Permanent Representative Reassures Members, as Peacekeeping Mission’s Chief Voices Concern over Lack of Electoral Calendar, Budget for Polls
Rising political tensions associated with the electoral process and the increasing number of security incidents and human rights violations posed a real risk of civil unrest and widespread violence in the Democratic Republic of the Congo, the Security Council heard today during its periodic briefing on the situation.
“Presidential and legislative elections scheduled for November 2016 are a deeply divisive issue,” said Maman Sambo Sidikou, Special Representative of the Secretary-General and Head of the United Nations Organization Stabilization Mission in the Democratic Republic of the Congo (MONUSCO), voicing concern over the continuing absence of an agreed electoral calendar and a budget for the elections.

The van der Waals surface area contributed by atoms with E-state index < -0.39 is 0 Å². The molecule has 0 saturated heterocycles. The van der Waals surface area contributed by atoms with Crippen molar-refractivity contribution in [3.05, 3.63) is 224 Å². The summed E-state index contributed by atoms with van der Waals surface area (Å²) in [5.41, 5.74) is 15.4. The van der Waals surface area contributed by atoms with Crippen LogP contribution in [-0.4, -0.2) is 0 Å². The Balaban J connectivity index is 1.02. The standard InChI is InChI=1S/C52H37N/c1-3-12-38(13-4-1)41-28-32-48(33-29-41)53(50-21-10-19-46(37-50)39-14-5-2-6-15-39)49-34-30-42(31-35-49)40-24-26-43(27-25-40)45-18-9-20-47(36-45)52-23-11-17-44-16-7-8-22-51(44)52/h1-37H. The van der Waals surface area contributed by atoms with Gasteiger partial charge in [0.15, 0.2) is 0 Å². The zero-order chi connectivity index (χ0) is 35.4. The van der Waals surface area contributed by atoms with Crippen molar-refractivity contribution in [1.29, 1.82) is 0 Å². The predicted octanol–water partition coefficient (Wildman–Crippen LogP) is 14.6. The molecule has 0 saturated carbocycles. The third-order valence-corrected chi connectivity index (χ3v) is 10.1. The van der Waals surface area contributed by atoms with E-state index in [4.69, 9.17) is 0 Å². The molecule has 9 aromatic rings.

As for the national dialogue, he continued, formal preparations announced by President Joseph Kabila had not yet begun due to strong opposition to the initiative by major opposition groups. He added that, as the President continued consultations with international partners on the designation of an international facilitator for the national dialogue, he had expressed MONUSCO’s readiness to support an inclusive Congolese process guided by the constitution.
He said he had been encouraged that the Catholic Bishops Conference had met separately with leaders of political parties, the Electoral Commission and civil society representatives to seek their views on reviving the electoral process. However, in the absence of agreement on that process, political polarization had heightened tensions and contributed to increased human rights violations. Since 2015, MONUSCO had registered more than 260 election-related human rights violations, which demonstrated a worrying trend of narrowing political space and posed a real challenge to the conduct of peaceful and credible elections, he said.